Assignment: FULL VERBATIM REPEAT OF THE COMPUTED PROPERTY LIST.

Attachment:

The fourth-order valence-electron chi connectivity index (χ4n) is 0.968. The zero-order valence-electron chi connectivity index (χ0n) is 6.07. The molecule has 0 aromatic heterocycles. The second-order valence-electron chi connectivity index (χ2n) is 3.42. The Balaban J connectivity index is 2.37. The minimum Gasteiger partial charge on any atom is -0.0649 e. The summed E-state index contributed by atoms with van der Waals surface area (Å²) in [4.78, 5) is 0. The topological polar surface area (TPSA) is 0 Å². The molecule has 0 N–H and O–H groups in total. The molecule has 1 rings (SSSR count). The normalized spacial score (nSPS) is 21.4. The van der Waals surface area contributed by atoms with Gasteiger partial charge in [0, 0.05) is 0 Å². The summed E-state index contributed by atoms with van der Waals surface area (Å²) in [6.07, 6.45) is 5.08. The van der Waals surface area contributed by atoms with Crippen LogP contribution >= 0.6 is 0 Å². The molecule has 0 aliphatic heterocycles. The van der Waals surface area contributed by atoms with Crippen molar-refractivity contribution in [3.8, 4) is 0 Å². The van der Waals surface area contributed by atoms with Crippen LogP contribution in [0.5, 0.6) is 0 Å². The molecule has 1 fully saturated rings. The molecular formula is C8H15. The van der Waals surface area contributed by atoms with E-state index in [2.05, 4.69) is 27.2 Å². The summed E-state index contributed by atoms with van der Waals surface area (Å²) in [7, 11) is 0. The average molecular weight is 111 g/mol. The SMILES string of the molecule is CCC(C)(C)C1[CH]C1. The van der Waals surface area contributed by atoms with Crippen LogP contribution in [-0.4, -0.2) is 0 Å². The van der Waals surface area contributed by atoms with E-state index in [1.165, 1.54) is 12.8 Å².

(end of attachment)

The fourth-order valence-electron chi connectivity index (χ4n) is 0.968. The zero-order valence-electron chi connectivity index (χ0n) is 6.07. The molecule has 0 aromatic heterocycles. The second-order valence-electron chi connectivity index (χ2n) is 3.42. The Balaban J connectivity index is 2.37. The minimum Gasteiger partial charge on any atom is -0.0649 e. The summed E-state index contributed by atoms with van der Waals surface area (Å²) in [4.78, 5) is 0. The topological polar surface area (TPSA) is 0 Å². The molecule has 0 N–H and O–H groups in total. The molecule has 1 rings (SSSR count). The normalized spacial score (nSPS) is 21.4. The van der Waals surface area contributed by atoms with Gasteiger partial charge in [0, 0.05) is 0 Å². The summed E-state index contributed by atoms with van der Waals surface area (Å²) in [6.07, 6.45) is 5.08. The van der Waals surface area contributed by atoms with Crippen LogP contribution >= 0.6 is 0 Å². The molecule has 0 aliphatic heterocycles. The van der Waals surface area contributed by atoms with Crippen molar-refractivity contribution in [3.8, 4) is 0 Å². The van der Waals surface area contributed by atoms with Crippen LogP contribution in [0.5, 0.6) is 0 Å². The molecule has 1 fully saturated rings. The molecular formula is C8H15. The van der Waals surface area contributed by atoms with E-state index in [2.05, 4.69) is 27.2 Å². The summed E-state index contributed by atoms with van der Waals surface area (Å²) in [7, 11) is 0. The average molecular weight is 111 g/mol. The SMILES string of the molecule is CCC(C)(C)C1[CH]C1. The van der Waals surface area contributed by atoms with Crippen LogP contribution in [-0.4, -0.2) is 0 Å². The van der Waals surface area contributed by atoms with E-state index in [1.165, 1.54) is 12.8 Å².